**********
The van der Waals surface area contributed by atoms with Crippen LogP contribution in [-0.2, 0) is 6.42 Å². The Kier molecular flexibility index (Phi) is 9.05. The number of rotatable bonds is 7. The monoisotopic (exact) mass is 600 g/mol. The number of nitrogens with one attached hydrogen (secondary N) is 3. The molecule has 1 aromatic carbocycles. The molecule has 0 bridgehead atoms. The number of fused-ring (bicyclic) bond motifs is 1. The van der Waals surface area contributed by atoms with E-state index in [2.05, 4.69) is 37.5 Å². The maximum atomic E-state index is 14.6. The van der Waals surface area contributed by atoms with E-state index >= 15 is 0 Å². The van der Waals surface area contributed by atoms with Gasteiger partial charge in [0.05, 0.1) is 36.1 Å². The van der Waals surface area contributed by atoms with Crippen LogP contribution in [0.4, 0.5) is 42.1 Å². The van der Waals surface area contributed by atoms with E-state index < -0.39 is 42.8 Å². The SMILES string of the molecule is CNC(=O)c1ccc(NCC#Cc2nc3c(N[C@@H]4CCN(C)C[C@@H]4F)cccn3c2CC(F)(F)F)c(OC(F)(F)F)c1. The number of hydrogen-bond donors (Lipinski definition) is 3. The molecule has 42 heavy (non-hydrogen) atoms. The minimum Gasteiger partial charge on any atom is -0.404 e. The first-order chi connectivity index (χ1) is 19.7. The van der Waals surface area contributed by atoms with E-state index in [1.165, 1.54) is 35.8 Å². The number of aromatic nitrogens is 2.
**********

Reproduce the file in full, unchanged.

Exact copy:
The van der Waals surface area contributed by atoms with Crippen LogP contribution in [-0.2, 0) is 6.42 Å². The Kier molecular flexibility index (Phi) is 9.05. The number of rotatable bonds is 7. The monoisotopic (exact) mass is 600 g/mol. The number of nitrogens with one attached hydrogen (secondary N) is 3. The molecule has 1 aromatic carbocycles. The molecule has 0 bridgehead atoms. The number of fused-ring (bicyclic) bond motifs is 1. The van der Waals surface area contributed by atoms with E-state index in [2.05, 4.69) is 37.5 Å². The maximum atomic E-state index is 14.6. The van der Waals surface area contributed by atoms with E-state index >= 15 is 0 Å². The van der Waals surface area contributed by atoms with Gasteiger partial charge in [0.05, 0.1) is 36.1 Å². The van der Waals surface area contributed by atoms with Crippen LogP contribution in [0.4, 0.5) is 42.1 Å². The van der Waals surface area contributed by atoms with E-state index < -0.39 is 42.8 Å². The SMILES string of the molecule is CNC(=O)c1ccc(NCC#Cc2nc3c(N[C@@H]4CCN(C)C[C@@H]4F)cccn3c2CC(F)(F)F)c(OC(F)(F)F)c1. The number of hydrogen-bond donors (Lipinski definition) is 3. The molecule has 42 heavy (non-hydrogen) atoms. The minimum Gasteiger partial charge on any atom is -0.404 e. The first-order chi connectivity index (χ1) is 19.7. The van der Waals surface area contributed by atoms with E-state index in [1.165, 1.54) is 35.8 Å². The number of aromatic nitrogens is 2.